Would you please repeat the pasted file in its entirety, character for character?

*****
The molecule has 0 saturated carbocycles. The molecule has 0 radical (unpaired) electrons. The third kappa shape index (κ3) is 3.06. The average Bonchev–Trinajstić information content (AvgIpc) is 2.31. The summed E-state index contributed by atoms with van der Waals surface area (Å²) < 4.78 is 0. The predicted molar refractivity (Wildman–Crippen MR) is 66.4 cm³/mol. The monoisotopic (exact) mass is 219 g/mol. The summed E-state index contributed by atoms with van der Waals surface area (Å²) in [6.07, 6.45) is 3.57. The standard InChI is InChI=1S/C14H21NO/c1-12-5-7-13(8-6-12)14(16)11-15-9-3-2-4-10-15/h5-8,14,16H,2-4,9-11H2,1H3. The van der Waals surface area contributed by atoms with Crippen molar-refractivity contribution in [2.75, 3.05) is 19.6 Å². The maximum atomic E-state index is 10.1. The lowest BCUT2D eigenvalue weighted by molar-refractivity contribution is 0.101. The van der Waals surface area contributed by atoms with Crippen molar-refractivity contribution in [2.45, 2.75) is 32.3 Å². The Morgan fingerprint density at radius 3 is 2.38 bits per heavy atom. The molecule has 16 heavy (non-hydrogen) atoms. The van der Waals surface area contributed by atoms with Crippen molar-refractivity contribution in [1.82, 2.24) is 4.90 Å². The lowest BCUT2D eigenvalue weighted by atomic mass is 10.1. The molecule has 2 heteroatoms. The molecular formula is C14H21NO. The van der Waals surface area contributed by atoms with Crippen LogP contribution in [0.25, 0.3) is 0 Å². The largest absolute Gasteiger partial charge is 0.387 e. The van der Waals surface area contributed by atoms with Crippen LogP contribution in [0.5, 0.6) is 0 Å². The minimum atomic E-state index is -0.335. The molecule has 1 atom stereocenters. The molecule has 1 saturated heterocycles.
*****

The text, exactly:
The molecule has 0 saturated carbocycles. The molecule has 0 radical (unpaired) electrons. The third kappa shape index (κ3) is 3.06. The average Bonchev–Trinajstić information content (AvgIpc) is 2.31. The summed E-state index contributed by atoms with van der Waals surface area (Å²) < 4.78 is 0. The predicted molar refractivity (Wildman–Crippen MR) is 66.4 cm³/mol. The monoisotopic (exact) mass is 219 g/mol. The summed E-state index contributed by atoms with van der Waals surface area (Å²) in [6.07, 6.45) is 3.57. The standard InChI is InChI=1S/C14H21NO/c1-12-5-7-13(8-6-12)14(16)11-15-9-3-2-4-10-15/h5-8,14,16H,2-4,9-11H2,1H3. The van der Waals surface area contributed by atoms with Crippen molar-refractivity contribution in [2.75, 3.05) is 19.6 Å². The maximum atomic E-state index is 10.1. The lowest BCUT2D eigenvalue weighted by molar-refractivity contribution is 0.101. The van der Waals surface area contributed by atoms with Crippen molar-refractivity contribution in [2.45, 2.75) is 32.3 Å². The Morgan fingerprint density at radius 3 is 2.38 bits per heavy atom. The molecule has 16 heavy (non-hydrogen) atoms. The van der Waals surface area contributed by atoms with Crippen molar-refractivity contribution in [1.82, 2.24) is 4.90 Å². The lowest BCUT2D eigenvalue weighted by atomic mass is 10.1. The molecule has 2 heteroatoms. The molecular formula is C14H21NO. The van der Waals surface area contributed by atoms with Crippen LogP contribution in [0.25, 0.3) is 0 Å². The largest absolute Gasteiger partial charge is 0.387 e. The van der Waals surface area contributed by atoms with Crippen LogP contribution in [0.5, 0.6) is 0 Å². The minimum atomic E-state index is -0.335. The molecule has 1 atom stereocenters. The molecule has 1 saturated heterocycles.